Thursday, June 30, 2011

My grandmother shot me in the face every Christmas

The American Enterprise Institute's Megan McCarthy thinks she has uncovered damning hypocrisy:
It was 25 years ago this week that the International Court of Justice handed down a 12-3 decision condemning U.S. intervention in Nicaraguan affairs. Not surprisingly, the international community is largely silent on Chavez’s ongoing intervention in Nicaragua.
I was just reading about Nicaragua v. The United States of America the other day. It's an interesting one. Basically, the U.S. was found guilty of violating the Nicaragua's sovereignty by planting mines in the latter's harbors and funding a brutal right-wing insurgency that ultimately left 50,000 Nicaraguans dead. The U.S. claimed it was acting in self-defense. On behalf of Honduras. But then, the Reagan administration lawyers didn't have to put much thought into their legal arguments given that the U.S. rejected the International Court of Justice's jurisdiction and then refused to abide its ruling. Nicaragua never got a cent of the money it was awarded in reparations.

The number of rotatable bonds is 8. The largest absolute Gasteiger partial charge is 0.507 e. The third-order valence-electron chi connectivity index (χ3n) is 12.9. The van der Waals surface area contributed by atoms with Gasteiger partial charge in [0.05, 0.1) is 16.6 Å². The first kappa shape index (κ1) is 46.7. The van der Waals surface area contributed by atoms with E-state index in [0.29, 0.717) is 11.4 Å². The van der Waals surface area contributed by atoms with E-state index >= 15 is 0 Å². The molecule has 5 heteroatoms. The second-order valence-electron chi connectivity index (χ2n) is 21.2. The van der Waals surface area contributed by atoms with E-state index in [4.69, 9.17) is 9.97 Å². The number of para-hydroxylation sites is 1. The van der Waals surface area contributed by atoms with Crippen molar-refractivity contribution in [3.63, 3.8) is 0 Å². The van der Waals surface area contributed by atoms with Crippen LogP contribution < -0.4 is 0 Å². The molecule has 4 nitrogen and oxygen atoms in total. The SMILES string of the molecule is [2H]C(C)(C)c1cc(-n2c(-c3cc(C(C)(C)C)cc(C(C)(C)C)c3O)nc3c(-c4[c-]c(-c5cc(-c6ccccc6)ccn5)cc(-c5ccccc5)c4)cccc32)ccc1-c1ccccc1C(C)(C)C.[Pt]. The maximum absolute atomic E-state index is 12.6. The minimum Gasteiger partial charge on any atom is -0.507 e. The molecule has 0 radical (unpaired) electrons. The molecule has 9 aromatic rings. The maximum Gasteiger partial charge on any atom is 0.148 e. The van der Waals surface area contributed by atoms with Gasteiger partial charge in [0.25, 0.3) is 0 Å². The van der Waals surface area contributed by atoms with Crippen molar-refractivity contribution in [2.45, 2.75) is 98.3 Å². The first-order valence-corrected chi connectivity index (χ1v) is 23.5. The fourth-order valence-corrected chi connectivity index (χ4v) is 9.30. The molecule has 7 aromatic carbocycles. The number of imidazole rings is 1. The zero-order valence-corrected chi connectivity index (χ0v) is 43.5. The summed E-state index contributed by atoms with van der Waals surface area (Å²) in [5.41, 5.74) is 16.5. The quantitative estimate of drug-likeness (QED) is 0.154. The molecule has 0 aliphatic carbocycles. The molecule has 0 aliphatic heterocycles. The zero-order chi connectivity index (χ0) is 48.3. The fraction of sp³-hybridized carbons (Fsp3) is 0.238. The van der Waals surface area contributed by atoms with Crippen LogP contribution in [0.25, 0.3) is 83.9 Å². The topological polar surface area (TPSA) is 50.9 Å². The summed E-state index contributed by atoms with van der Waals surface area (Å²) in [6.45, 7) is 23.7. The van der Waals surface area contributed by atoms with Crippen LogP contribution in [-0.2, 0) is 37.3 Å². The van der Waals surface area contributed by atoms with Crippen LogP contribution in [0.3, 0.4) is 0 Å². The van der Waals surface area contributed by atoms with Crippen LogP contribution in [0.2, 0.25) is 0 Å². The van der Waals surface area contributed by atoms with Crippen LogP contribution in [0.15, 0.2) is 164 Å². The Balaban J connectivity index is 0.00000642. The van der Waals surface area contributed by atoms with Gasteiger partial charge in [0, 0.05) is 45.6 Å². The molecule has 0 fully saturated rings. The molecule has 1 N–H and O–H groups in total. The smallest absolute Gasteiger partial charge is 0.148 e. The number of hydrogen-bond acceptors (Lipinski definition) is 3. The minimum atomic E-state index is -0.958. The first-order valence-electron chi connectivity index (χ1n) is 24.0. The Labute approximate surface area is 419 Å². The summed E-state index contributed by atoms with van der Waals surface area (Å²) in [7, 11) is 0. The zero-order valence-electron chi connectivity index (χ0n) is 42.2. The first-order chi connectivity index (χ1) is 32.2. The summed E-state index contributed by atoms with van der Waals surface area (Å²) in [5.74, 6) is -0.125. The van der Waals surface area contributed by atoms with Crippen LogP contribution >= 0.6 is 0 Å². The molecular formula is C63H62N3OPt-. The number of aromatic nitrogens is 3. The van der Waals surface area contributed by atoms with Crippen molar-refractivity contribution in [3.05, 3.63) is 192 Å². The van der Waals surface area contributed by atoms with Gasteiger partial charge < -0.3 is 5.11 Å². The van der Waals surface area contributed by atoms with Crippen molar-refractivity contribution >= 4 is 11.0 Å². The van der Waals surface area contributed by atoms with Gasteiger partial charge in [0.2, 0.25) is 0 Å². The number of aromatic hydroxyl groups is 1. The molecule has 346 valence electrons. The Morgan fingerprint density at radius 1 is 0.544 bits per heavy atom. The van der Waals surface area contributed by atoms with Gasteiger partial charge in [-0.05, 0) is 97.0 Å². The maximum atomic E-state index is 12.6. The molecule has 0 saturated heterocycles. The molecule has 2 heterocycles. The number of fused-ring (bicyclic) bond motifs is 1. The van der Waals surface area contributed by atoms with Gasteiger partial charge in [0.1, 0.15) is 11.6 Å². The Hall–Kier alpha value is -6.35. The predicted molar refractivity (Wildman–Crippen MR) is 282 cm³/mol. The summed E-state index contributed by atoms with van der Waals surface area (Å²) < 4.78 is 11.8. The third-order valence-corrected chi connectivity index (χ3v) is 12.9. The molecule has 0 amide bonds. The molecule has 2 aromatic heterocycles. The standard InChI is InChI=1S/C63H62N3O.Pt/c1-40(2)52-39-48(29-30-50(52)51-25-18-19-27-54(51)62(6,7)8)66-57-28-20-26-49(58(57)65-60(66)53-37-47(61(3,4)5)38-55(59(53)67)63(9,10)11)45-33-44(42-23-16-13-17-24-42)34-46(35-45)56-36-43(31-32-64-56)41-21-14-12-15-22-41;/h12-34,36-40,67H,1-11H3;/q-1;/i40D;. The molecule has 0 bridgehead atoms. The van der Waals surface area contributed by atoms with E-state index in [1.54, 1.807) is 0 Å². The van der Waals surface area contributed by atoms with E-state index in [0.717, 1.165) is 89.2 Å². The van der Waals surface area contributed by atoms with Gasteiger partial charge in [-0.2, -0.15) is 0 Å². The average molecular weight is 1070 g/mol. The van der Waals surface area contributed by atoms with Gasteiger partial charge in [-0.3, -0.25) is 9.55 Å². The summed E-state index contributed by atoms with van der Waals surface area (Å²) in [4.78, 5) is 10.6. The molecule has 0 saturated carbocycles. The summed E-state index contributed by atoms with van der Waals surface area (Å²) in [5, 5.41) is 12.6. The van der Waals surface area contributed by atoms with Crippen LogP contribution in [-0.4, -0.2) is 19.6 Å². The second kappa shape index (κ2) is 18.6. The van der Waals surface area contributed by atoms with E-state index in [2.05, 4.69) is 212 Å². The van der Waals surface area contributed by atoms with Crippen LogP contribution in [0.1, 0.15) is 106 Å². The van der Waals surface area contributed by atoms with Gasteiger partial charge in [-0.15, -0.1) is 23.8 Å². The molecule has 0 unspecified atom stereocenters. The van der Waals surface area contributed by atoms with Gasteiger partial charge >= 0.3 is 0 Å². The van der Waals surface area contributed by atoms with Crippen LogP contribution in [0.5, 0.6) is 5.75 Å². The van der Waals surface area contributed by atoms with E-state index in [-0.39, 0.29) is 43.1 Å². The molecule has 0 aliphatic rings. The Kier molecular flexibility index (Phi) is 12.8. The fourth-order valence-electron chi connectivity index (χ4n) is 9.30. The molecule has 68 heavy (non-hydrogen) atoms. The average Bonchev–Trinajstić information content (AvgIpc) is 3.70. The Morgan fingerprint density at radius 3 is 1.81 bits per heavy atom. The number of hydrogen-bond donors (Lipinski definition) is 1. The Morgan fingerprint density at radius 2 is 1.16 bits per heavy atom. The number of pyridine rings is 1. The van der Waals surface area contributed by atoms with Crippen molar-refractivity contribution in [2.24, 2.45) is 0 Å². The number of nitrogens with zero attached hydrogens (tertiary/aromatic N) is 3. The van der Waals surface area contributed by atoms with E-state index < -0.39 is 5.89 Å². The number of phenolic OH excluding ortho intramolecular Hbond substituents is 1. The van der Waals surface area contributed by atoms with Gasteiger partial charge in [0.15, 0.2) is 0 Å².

Which is a long way of saying that the U.S. intervention mentioned by McCarthy, which entailed killing tens of thousands of people, is in not in any way analogous to Chavez's intervention, the most "egregious case" of which she can provide is the Venezuelan government providing its Nicaraguan counterpart "huge amounts of money" in often "opaque" ways.

Once more: shooting someone in the face -- or paying someone to shoot another in the face and giving them the gun to do it -- is not at all like sending someone an envelope full of cash. Given the charges McCarthy makes about him, Chávez sounds more like your grandmother sending you a card with a $20 in it for your birthday than he does Uncle Sam.


  1. If Venezuela is funding political movements in Nicaragua, how is that different from the US funding opposition political movements in Venezuela?

  2. Who said it was? Venezuela's role is not akin to funding and arming an active insurgency in an effort to topple an elected government, was the argument. That said, as far as I know Venezuelan-funded groups haven't attempted any military coups; the same can't be said for U.S. funded movements in Venezuela.